It's a shame to have struggled so much making progress with the core story because what Pathfinder: Kingmaker is doing with it's characters and in terms of giving players agency to rule a fantasy kingdom is interesting and well written. Much as many characters present an overt moral leaning and philosophy, there's enough depth in the available responses to provoke some unexpected and often insightful musing from team mates or to parlay a seemingly impossible scenario with the correct diplomatic approach and reading of a situation. Characters presenting as potential allies to your cause give hints of divided loyalties, inviting a kind of paranoia over accepting their assistance too readily. Each instance of subverted expectations and unexpected problems builds a stronger appreciation of what leadership in such chaotic times might well involve and that's not something I can readily say about many other games in the genre, perhaps with the exception of Obsidian's Tyranny. And of course you can run around saying nasty things and being nefarious, though I didn't sample that particular style of story telling to know if you're able to be a satisfyingly arch, evil overlord or simply a murdering psycho with no friends.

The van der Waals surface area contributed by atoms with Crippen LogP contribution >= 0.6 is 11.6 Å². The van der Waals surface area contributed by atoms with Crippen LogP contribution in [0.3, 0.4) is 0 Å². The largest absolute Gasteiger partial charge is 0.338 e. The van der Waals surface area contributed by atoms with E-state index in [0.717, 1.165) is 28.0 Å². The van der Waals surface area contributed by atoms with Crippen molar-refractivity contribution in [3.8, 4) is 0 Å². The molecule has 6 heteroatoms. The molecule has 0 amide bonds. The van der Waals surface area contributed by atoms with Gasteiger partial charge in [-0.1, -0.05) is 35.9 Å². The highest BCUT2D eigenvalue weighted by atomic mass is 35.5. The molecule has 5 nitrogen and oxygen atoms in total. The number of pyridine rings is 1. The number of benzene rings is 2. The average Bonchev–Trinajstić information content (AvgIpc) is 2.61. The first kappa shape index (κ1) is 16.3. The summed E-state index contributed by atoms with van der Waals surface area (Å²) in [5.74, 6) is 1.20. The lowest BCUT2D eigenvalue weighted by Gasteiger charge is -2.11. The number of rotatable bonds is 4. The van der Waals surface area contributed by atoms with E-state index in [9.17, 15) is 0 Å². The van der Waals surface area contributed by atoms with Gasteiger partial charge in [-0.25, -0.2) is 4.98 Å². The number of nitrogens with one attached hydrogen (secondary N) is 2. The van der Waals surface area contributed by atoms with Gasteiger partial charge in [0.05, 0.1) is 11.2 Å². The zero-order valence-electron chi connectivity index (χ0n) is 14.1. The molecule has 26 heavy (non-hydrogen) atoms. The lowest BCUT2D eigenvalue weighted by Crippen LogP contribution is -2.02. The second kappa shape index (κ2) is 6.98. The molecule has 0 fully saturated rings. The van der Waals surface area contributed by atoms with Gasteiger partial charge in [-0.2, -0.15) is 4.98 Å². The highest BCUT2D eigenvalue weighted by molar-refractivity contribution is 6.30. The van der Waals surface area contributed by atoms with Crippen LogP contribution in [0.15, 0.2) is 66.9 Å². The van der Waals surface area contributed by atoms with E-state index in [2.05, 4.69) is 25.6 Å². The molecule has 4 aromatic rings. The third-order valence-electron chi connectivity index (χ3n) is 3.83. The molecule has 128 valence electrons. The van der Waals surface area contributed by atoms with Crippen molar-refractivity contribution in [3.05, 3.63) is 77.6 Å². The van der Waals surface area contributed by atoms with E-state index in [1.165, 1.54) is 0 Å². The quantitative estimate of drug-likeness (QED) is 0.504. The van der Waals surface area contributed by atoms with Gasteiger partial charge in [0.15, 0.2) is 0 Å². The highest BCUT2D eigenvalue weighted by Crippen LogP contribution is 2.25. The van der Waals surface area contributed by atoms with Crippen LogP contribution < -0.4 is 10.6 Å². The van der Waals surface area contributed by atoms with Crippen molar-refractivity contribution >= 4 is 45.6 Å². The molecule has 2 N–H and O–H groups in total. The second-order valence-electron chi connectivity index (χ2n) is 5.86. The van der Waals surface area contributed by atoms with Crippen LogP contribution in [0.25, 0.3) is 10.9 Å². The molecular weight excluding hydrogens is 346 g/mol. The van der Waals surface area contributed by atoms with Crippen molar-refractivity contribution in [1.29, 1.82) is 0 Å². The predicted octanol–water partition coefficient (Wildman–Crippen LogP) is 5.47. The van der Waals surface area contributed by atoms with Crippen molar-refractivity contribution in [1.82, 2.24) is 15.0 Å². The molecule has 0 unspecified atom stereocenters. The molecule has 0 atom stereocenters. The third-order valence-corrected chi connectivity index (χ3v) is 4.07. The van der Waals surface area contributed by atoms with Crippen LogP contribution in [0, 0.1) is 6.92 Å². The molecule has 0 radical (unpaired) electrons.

In time, with further patching to balance gameplay, speed up movement and better educate new players before throwing them into the deep end of the role playing pool, Pathfinder: Kingmaker can and likely will become a thoroughly satisfying CRPG with enough unique appeal to stand shoulder to shoulder with it's contemporaries, but right now it's mired in enough time consuming frustration to distract from it's otherwise shining core.

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Overall

A lack of balanced difficulty and explanation of core concepts set alongside too many time consuming, anachronistic design choices distract from Pathfinder: Kingmaker's nuanced story telling, moral dilemmas and enjoyable decision making.

7

out of 10